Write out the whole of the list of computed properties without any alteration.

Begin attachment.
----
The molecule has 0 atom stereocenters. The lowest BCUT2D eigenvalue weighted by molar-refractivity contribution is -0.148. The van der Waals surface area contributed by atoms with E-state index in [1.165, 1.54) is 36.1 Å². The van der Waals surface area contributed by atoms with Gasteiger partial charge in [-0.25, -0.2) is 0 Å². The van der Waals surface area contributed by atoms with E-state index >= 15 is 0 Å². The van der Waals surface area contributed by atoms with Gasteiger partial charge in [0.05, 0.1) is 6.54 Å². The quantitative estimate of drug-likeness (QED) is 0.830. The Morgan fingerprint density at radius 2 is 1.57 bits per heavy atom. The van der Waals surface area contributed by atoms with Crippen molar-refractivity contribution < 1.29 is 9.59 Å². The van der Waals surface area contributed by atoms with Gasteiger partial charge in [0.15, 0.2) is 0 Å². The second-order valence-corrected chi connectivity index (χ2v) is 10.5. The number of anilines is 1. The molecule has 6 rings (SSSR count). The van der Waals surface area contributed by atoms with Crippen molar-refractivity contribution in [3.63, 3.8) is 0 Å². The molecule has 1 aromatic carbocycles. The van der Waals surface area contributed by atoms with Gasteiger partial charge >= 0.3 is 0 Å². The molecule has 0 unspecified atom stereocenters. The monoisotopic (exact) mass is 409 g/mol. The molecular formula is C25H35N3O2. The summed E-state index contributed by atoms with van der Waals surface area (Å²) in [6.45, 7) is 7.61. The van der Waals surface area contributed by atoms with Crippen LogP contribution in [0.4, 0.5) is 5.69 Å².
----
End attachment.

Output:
The molecule has 0 atom stereocenters. The lowest BCUT2D eigenvalue weighted by molar-refractivity contribution is -0.148. The van der Waals surface area contributed by atoms with E-state index in [1.165, 1.54) is 36.1 Å². The van der Waals surface area contributed by atoms with Gasteiger partial charge in [-0.25, -0.2) is 0 Å². The van der Waals surface area contributed by atoms with E-state index >= 15 is 0 Å². The van der Waals surface area contributed by atoms with Gasteiger partial charge in [0.05, 0.1) is 6.54 Å². The quantitative estimate of drug-likeness (QED) is 0.830. The Morgan fingerprint density at radius 2 is 1.57 bits per heavy atom. The van der Waals surface area contributed by atoms with Crippen molar-refractivity contribution < 1.29 is 9.59 Å². The van der Waals surface area contributed by atoms with Gasteiger partial charge in [0.15, 0.2) is 0 Å². The second-order valence-corrected chi connectivity index (χ2v) is 10.5. The number of anilines is 1. The molecule has 6 rings (SSSR count). The van der Waals surface area contributed by atoms with Crippen molar-refractivity contribution in [3.63, 3.8) is 0 Å². The molecule has 1 aromatic carbocycles. The van der Waals surface area contributed by atoms with Gasteiger partial charge >= 0.3 is 0 Å². The molecule has 0 unspecified atom stereocenters. The monoisotopic (exact) mass is 409 g/mol. The molecular formula is C25H35N3O2. The summed E-state index contributed by atoms with van der Waals surface area (Å²) in [6.45, 7) is 7.61. The van der Waals surface area contributed by atoms with Crippen LogP contribution in [0.4, 0.5) is 5.69 Å².